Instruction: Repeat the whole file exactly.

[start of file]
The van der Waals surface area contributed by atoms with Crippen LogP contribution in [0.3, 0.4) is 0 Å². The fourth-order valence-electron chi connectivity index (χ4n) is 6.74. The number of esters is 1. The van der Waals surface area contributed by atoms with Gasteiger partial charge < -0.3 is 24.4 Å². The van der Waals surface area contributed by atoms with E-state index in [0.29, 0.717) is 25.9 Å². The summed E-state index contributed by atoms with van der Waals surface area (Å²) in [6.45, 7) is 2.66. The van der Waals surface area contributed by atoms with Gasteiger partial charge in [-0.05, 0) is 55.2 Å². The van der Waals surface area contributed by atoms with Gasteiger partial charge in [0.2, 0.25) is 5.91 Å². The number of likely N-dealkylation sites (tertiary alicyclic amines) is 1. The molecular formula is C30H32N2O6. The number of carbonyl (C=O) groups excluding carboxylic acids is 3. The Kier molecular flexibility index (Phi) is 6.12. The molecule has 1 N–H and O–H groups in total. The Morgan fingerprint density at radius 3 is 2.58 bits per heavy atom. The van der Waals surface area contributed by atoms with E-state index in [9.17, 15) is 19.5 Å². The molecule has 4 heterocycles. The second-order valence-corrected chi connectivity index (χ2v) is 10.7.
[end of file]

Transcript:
The van der Waals surface area contributed by atoms with Crippen LogP contribution in [0.3, 0.4) is 0 Å². The fourth-order valence-electron chi connectivity index (χ4n) is 6.74. The number of esters is 1. The van der Waals surface area contributed by atoms with Gasteiger partial charge < -0.3 is 24.4 Å². The van der Waals surface area contributed by atoms with E-state index in [0.29, 0.717) is 25.9 Å². The summed E-state index contributed by atoms with van der Waals surface area (Å²) in [6.45, 7) is 2.66. The van der Waals surface area contributed by atoms with Gasteiger partial charge in [-0.05, 0) is 55.2 Å². The van der Waals surface area contributed by atoms with Gasteiger partial charge in [0.2, 0.25) is 5.91 Å². The number of likely N-dealkylation sites (tertiary alicyclic amines) is 1. The molecular formula is C30H32N2O6. The number of carbonyl (C=O) groups excluding carboxylic acids is 3. The Kier molecular flexibility index (Phi) is 6.12. The molecule has 1 N–H and O–H groups in total. The Morgan fingerprint density at radius 3 is 2.58 bits per heavy atom. The van der Waals surface area contributed by atoms with E-state index in [9.17, 15) is 19.5 Å². The molecule has 4 heterocycles. The second-order valence-corrected chi connectivity index (χ2v) is 10.7.